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Ferguson v. Gidley

United States District Court, E.D. Michigan, Southern Division

January 5, 2015

SHAUN FERGUSON, Petitioner,
v.
LORI GIDLEY, Respondent.

ORDER GRANTING PETITIONER’S MOTION TO HOLD HIS HABEAS PETITION IN ABEYANCE (Dkt. #3) AND CLOSING THIS CASE FOR ADMINISTRATIVE PURPOSES

GEORGE CARAM STEEH UNITED STATES DISTRICT JUDGE

I. Introduction and Background

On October 27, 2014, petitioner Shaun Ferguson filed a pro se habeas corpus petition and a motion to hold his habeas petition in abeyance. The habeas petition challenges petitioner’s state convictions for second-degree murder, Mich. Comp. Laws § 750.317, felon in possession of a firearm, Mich. Comp. Laws § 750.224f, carrying a concealed weapon (CCW), Mich. Comp. Laws § 750.227, and possession of a firearm during the commission of a felony (felony firearm), Mich. Comp. Laws § 750.227b. The state trial court sentenced petitioner as a habitual offender to imprisonment for forty-five to seventy years for the murder conviction, five to fifteen years for the felon-in-possession and CCW convictions, and ten years for the felony firearm conviction.

In an appeal from his convictions, petitioner argued that (1) he was denied an opportunity to examine the government’s confidential informant who arranged the purchase of the murder weapon, (2) the prosecutor misstated evidence in her rebuttal argument, (3) the prosecutor’s officer-in-charge testified directly on the issue of petitioner’s guilt, (4) the prosecution withheld evidence that the police tampered with evidence before trial, and (5) the confrontation clause was violated when the trial court admitted AT&T records. The Michigan Court of Appeals rejected these claims and affirmed petitioner’s convictions in an unpublished, per curiam opinion. See People v. Ferguson, No. 307666 (Mich. Ct. App. Mar. 19, 2013). On October 28, 2013, the Michigan Supreme Court denied leave to appeal because it was not persuaded to review the issues. See People v. Ferguson, 495 Mich. 880; 838 N.W.2d 694 (2013).

On October 22, 2014, petitioner signed and dated his habeas petition, and on October 27, 2014, the Clerk of Court filed the petition. Petitioner is raising the same issues that he presented to the state courts. In his pending motion for a stay, petitioner has asked the Court to hold his habeas petition in abeyance so that he can raise additional issues in the state trial court and then present all his claims to this Court in a single habeas corpus petition.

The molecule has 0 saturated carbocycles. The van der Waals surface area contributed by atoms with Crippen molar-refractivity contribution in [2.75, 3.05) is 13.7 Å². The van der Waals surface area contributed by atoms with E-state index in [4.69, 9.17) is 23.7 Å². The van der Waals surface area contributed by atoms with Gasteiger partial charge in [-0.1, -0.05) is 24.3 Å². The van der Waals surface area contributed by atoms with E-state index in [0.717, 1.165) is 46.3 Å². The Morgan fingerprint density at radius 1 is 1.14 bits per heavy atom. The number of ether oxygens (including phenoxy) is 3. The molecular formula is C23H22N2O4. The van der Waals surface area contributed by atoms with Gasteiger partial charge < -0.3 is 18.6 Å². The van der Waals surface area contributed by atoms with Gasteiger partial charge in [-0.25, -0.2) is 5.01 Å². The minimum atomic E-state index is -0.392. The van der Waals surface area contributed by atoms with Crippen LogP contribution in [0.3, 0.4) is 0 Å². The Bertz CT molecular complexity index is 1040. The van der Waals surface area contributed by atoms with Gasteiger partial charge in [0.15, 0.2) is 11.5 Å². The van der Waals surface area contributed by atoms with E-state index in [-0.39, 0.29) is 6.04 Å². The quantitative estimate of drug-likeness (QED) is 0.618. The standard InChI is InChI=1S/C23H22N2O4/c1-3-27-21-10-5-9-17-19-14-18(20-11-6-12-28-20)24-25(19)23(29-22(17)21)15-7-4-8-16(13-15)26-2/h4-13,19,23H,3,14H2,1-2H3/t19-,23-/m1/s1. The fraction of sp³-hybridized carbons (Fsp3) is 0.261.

II. Analysis

State prisoners must exhaust their available state remedies before filing a habeas corpus petition in federal court. 28 U.S.C. § 2254(b)(1); O’Sullivan v. Boerckel, 526 U.S. 838, 842, 845 (1999). Nevertheless, if the Court were to dismiss Petitioner’s habeas petition so that he can pursue state remedies for his unexhausted claims, a subsequent habeas corpus petition likely would be barred by the one-year statute of limitations. See 28 U.S.C. § 2244(d). “A prisoner seeking state postconviction relief might avoid this predicament, however, by filing a ‘protective’ petition in federal court and asking the federal court to stay and abey the federal habeas proceedings until state remedies are exhausted.” Pace v. DiGuglielmo, 544 U.S. 408, 416 (2005) (citing Rhines v. Weber, 544 U.S. 269, 278 (2005)).

Petitioner has filed a “protective” habeas corpus petition, and even though he has not listed the issues that he seeks to exhaust in state court, nor explained why he did not exhaust state remedies for all his claims before filing his habeas petition, he is not “engage[d] in abusive litigation tactics.” Rhines v. Weber, 544 U.S. at 278. The Court therefore GRANTS petitioner’s motion to hold his habeas petition in abeyance. (Dkt. #3).

This stay is conditioned on petitioner filing a motion for relief from judgment in the state trial court within ninety (90) days of the date of this order if he has not already filed such a motion. The stay is further conditioned on petitioner filing an amended habeas corpus petition and a motion to re-open this case within ninety (90) days of exhausting state remedies if he is unsuccessful in state court. An amended petition and a motion to re-open this case must list the same case number that appears on this order. Failure to comply with the conditions of this stay could result in the dismissal of the habeas petition. Calhoun v. Bergh, 769 F.3d 409, 411 (6th Cir. 2014), petition for cert. filed, No. 14-7246 (U.S. Nov. 7, 2014).

Finally, the Court ORDERS the Clerk of the Court to close this case for administrative purposes. Nothing in this order shall be construed as an adjudication on the merits of petitioner’s claims.


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